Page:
The Expos played their first and last games as a Montreal franchise against the Mets at Shea Stadium in Queens. Now the Expos are gone, and Shea is, too—but somehow Olympic Stadium remains. Before this now-fading season, there was a confluence of past and present when, in March of this year, that earthbound spaceship hosted two spring training games that drew close to 100,000 fans (some of them wear Blue Jays gear to Expos games now). They flowed jubilantly towards the stadium across the Hoth-like parking lots while, underground, even more fans streamed in from the Metro. As they reached the box office, they realized the line went back down the long tunnel to the Metro and back up again: it was an hour’s wait, but everyone was in a good mood, and well-behaved. One woman read a book. A print book.
As a building, Olympic Stadium is trapped in time, not least because it was already dated when many were last there. To pass through those turnstiles is to enter several different eras simultaneously: those years in the late ’70s and early ’80s when the Expos had their first taste of success (and of heartbreak); those first years of the new millennium, desperate and funereal; and of course, in between, 1994. The exhibition games were the chance for fans to daydream about a new team—and to reminisce about the champion that never was.
The scoreboard graphics now look like a Lite Brite, the pixilated faces of the players falling into the uncanny valley. Despite the inexhaustible sale of new Expos merch to the nostalgencia, the fans in Montreal were breaking out their old gear, those powder blues, those extra-large jerseys from the ’90s that seem triple XL today. Some people tucked them into jeans. It was all pretty wonderful. Once again, it was the Mets in the visitors’ dugout, and if you squinted a bit at the home club… When Bautista crushed that home run in the fourth (the first at-bat many of the queued-up fans saw), it was almost like Vlad—though of course, it was nothing like Vlad.
In many ways, it was Montreal playing to type. Horns? Allowed. Beer? Sold way past the stretch. A cashier having to use her own phone to calculate change? Sure. But any local will tell you that this chaos is charming in small doses: to use it as synecdoche is to sink into the worst aspects of travel writing. Still, maybe this part of Montreal is the Montreal that baseball wants. A spring training Mardi Gras. A Fenway Formula One. In the same way that television killed the minor leagues in the ’50s, online and cable viewing threaten ticket sales today, even as they fill the owners’ pockets. Live sports are part of the special events market now, and the common view is that Montreal is an events town. The spring training deal has been renewed for Spring 2015, when the Cincinnati Reds will come north to face Montreal’s temporary home team. As Bud Selig—a great villain in Montreal but hero to the owners—retires, baseball seems to have found a new sort of golden goose.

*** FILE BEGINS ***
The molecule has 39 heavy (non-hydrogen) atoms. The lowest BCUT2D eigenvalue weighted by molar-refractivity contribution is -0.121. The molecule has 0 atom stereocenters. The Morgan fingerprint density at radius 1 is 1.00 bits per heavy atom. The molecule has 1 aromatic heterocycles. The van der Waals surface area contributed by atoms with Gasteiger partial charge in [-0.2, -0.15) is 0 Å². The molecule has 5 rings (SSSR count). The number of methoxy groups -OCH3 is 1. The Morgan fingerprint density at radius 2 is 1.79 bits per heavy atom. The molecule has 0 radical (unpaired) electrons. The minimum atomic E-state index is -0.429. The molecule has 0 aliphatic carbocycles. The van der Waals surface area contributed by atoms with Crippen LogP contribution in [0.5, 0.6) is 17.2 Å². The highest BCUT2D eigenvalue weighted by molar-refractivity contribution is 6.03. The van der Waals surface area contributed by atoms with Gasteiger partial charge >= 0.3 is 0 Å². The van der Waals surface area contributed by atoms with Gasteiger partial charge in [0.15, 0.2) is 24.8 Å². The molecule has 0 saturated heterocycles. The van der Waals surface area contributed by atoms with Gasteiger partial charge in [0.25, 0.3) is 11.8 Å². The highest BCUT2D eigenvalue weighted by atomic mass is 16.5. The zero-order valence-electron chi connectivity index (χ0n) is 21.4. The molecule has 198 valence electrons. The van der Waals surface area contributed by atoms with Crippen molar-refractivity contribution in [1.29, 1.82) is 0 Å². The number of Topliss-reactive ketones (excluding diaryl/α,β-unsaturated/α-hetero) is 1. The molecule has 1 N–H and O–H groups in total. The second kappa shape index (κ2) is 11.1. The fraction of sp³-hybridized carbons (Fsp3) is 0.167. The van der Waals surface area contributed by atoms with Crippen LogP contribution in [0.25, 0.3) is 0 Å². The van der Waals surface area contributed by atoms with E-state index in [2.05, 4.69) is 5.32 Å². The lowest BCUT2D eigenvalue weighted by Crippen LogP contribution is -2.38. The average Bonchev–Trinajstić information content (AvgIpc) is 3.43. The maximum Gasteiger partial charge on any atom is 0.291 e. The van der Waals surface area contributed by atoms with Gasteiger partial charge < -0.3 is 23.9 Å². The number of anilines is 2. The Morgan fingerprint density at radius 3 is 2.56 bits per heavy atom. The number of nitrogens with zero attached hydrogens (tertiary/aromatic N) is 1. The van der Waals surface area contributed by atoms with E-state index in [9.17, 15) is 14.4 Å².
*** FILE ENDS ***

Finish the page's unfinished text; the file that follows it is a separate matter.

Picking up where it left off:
The same problems persist in Montreal, not so different than the problems in any city. Sometimes the fans came in droves; other times they stayed home. Many players didn’t want to live in Montreal, but some loved it: another kind of home is the place that seems impossible where you come from. The Expos? They taught great lessons, and perhaps the greatest of those lessons were found in their defeats—the greatest of those being that their defeats were not always their fault. Probably they will never return, but when the fans banged the seats just liked they used to, and the “Let’s Go Expos” chants rang out, it wasn’t just a celebration, it was also a protest—against the idea that it didn’t matter.